Portrait of Ellen Sturgis Hooper dates from 1890. 1
It was commissioned on 20 June 1890 by the sitter's father, Edward William Hooper (1839-1901) of Boston, Massachusetts, who offered Whistler 200 guineas for 'A small full length in water color or a head in oil':
'If it will not bore you to make for me a "note" of my oldest daughter - a red haired girl about seventeen years old - it will give me great satisfaction to have you do so ... [we] shall be in London only two weeks more, and my daughter is not very strong so that it will not be possible to have more than ten sittings of about an hour each.
Either my friend Mrs Mason or I will have to go with my daughter at each sitting.' 2
There were some twenty sittings: according to the sitter, Ellen Sturgis Hooper (Mrs John B. Potter) (1872-1974), who described the result as an 'unfinished portrait', she had 'delightful memories of the sittings, which covered about 60 hours, in June and July.' 3 A telegram from Whistler to Ellen Hooper dated 21 June 1890, arranging a sitting, confirms this recollection. 4 A draft of a letter from Whistler's wife, Beatrice Philip (Mrs E. W. Godwin, Mrs J. McN. Whistler) (1857-1896), to the sitter's father, written after 12 July 1890, states that 'he cannot touch the head with any pleasure or safety today - because the paint around it is neither wet or dry' and postpones a sitting from Miss Hooper because 'it would be worse than folly that what is so near its completeness as a beautiful thing.' 5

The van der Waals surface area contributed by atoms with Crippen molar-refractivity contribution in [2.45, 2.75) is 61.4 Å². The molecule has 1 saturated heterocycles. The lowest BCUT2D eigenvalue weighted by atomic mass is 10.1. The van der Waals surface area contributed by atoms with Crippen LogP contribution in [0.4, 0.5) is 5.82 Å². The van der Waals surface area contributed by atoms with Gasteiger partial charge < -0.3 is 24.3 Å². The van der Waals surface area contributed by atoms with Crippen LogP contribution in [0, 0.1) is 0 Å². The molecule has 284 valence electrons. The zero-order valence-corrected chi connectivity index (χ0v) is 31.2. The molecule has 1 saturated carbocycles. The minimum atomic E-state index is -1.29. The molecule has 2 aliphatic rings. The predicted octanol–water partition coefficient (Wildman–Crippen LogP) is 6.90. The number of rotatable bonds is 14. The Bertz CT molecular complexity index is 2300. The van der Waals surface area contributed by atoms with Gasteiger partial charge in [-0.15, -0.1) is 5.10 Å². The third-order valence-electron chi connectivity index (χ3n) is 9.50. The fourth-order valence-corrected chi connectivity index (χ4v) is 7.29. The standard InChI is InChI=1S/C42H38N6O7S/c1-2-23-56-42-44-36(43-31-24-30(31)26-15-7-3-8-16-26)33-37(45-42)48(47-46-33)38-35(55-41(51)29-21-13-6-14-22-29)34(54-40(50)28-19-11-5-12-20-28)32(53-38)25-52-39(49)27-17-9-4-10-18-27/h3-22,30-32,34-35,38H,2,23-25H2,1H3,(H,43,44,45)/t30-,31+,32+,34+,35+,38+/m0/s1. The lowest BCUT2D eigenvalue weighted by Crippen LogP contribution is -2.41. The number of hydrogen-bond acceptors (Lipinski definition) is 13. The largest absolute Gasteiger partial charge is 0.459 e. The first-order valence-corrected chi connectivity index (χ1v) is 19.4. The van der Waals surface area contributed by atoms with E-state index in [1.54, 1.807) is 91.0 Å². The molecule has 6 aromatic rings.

The portrait appears to have been finished by 23 September 1890 when the sitter's father told Whistler, after he had returned to America, that the portrait had been carefully packed by Frederick Henry Grau (1859-1892). 6 The sitter stated later that in 1890 Whistler had asked her father to leave the painting unvarnished, saying that 'he [Whistler] might come to the States the following summer and might want to put on a few touches.' 7
Last updated: 16th October 2020 by Margaret